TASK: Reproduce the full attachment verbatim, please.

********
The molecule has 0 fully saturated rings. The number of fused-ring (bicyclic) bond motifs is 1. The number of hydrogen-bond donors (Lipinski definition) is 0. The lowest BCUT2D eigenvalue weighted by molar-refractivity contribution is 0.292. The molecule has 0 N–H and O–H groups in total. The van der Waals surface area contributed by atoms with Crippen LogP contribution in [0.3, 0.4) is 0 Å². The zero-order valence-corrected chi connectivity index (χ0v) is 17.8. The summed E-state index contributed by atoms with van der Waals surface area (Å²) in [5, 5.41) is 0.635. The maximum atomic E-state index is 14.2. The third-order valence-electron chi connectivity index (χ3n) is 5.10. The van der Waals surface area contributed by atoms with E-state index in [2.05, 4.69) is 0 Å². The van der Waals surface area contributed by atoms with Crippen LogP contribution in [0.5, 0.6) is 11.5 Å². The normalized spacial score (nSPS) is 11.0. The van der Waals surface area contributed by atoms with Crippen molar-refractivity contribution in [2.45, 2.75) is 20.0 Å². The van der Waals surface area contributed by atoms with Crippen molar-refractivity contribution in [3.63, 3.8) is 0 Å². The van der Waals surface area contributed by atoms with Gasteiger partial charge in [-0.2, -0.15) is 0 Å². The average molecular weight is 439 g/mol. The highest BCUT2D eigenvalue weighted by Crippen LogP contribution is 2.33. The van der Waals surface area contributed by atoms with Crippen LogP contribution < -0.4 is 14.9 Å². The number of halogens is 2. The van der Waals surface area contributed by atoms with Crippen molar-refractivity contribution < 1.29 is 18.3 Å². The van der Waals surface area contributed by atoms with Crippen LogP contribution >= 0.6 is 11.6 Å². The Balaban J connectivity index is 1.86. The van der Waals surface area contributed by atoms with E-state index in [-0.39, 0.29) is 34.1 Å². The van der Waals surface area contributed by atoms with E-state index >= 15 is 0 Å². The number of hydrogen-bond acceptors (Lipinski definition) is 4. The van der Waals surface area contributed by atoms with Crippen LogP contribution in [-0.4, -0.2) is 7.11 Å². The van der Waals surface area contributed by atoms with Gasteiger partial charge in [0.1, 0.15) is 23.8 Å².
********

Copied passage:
The molecule has 0 fully saturated rings. The number of fused-ring (bicyclic) bond motifs is 1. The number of hydrogen-bond donors (Lipinski definition) is 0. The lowest BCUT2D eigenvalue weighted by molar-refractivity contribution is 0.292. The molecule has 0 N–H and O–H groups in total. The van der Waals surface area contributed by atoms with Crippen LogP contribution in [0.3, 0.4) is 0 Å². The zero-order valence-corrected chi connectivity index (χ0v) is 17.8. The summed E-state index contributed by atoms with van der Waals surface area (Å²) in [5, 5.41) is 0.635. The maximum atomic E-state index is 14.2. The third-order valence-electron chi connectivity index (χ3n) is 5.10. The van der Waals surface area contributed by atoms with E-state index in [2.05, 4.69) is 0 Å². The van der Waals surface area contributed by atoms with Crippen LogP contribution in [0.5, 0.6) is 11.5 Å². The normalized spacial score (nSPS) is 11.0. The van der Waals surface area contributed by atoms with Crippen molar-refractivity contribution in [2.45, 2.75) is 20.0 Å². The van der Waals surface area contributed by atoms with Crippen molar-refractivity contribution in [3.63, 3.8) is 0 Å². The van der Waals surface area contributed by atoms with Gasteiger partial charge in [-0.2, -0.15) is 0 Å². The average molecular weight is 439 g/mol. The highest BCUT2D eigenvalue weighted by Crippen LogP contribution is 2.33. The van der Waals surface area contributed by atoms with Crippen LogP contribution < -0.4 is 14.9 Å². The number of halogens is 2. The van der Waals surface area contributed by atoms with Crippen molar-refractivity contribution < 1.29 is 18.3 Å². The van der Waals surface area contributed by atoms with Crippen LogP contribution >= 0.6 is 11.6 Å². The Balaban J connectivity index is 1.86. The van der Waals surface area contributed by atoms with E-state index in [-0.39, 0.29) is 34.1 Å². The van der Waals surface area contributed by atoms with E-state index >= 15 is 0 Å². The number of hydrogen-bond acceptors (Lipinski definition) is 4. The van der Waals surface area contributed by atoms with Crippen LogP contribution in [-0.4, -0.2) is 7.11 Å². The van der Waals surface area contributed by atoms with Gasteiger partial charge in [0.1, 0.15) is 23.8 Å².